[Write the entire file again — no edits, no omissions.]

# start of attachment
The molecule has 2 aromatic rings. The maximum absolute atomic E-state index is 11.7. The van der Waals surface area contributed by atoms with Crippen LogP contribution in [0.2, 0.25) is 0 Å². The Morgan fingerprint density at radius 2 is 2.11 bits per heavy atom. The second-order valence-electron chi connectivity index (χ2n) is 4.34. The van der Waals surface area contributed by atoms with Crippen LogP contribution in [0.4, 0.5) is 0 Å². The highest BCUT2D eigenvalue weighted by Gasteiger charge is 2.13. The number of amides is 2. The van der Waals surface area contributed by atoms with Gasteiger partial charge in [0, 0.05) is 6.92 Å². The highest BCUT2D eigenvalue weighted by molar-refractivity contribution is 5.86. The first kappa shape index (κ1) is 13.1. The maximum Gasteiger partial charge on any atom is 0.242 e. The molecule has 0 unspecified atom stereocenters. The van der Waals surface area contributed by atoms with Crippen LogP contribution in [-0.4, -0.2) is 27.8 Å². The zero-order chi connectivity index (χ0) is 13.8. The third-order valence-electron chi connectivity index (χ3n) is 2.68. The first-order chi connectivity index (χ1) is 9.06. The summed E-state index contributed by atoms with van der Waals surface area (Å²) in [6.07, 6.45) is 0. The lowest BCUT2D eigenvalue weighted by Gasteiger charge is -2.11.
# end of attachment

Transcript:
The molecule has 2 aromatic rings. The maximum absolute atomic E-state index is 11.7. The van der Waals surface area contributed by atoms with Crippen LogP contribution in [0.2, 0.25) is 0 Å². The Morgan fingerprint density at radius 2 is 2.11 bits per heavy atom. The second-order valence-electron chi connectivity index (χ2n) is 4.34. The van der Waals surface area contributed by atoms with Crippen LogP contribution in [0.4, 0.5) is 0 Å². The highest BCUT2D eigenvalue weighted by Gasteiger charge is 2.13. The number of amides is 2. The van der Waals surface area contributed by atoms with Gasteiger partial charge in [0, 0.05) is 6.92 Å². The highest BCUT2D eigenvalue weighted by molar-refractivity contribution is 5.86. The first kappa shape index (κ1) is 13.1. The maximum Gasteiger partial charge on any atom is 0.242 e. The molecule has 0 unspecified atom stereocenters. The van der Waals surface area contributed by atoms with Crippen LogP contribution in [-0.4, -0.2) is 27.8 Å². The zero-order chi connectivity index (χ0) is 13.8. The third-order valence-electron chi connectivity index (χ3n) is 2.68. The first-order chi connectivity index (χ1) is 9.06. The summed E-state index contributed by atoms with van der Waals surface area (Å²) in [6.07, 6.45) is 0. The lowest BCUT2D eigenvalue weighted by Gasteiger charge is -2.11.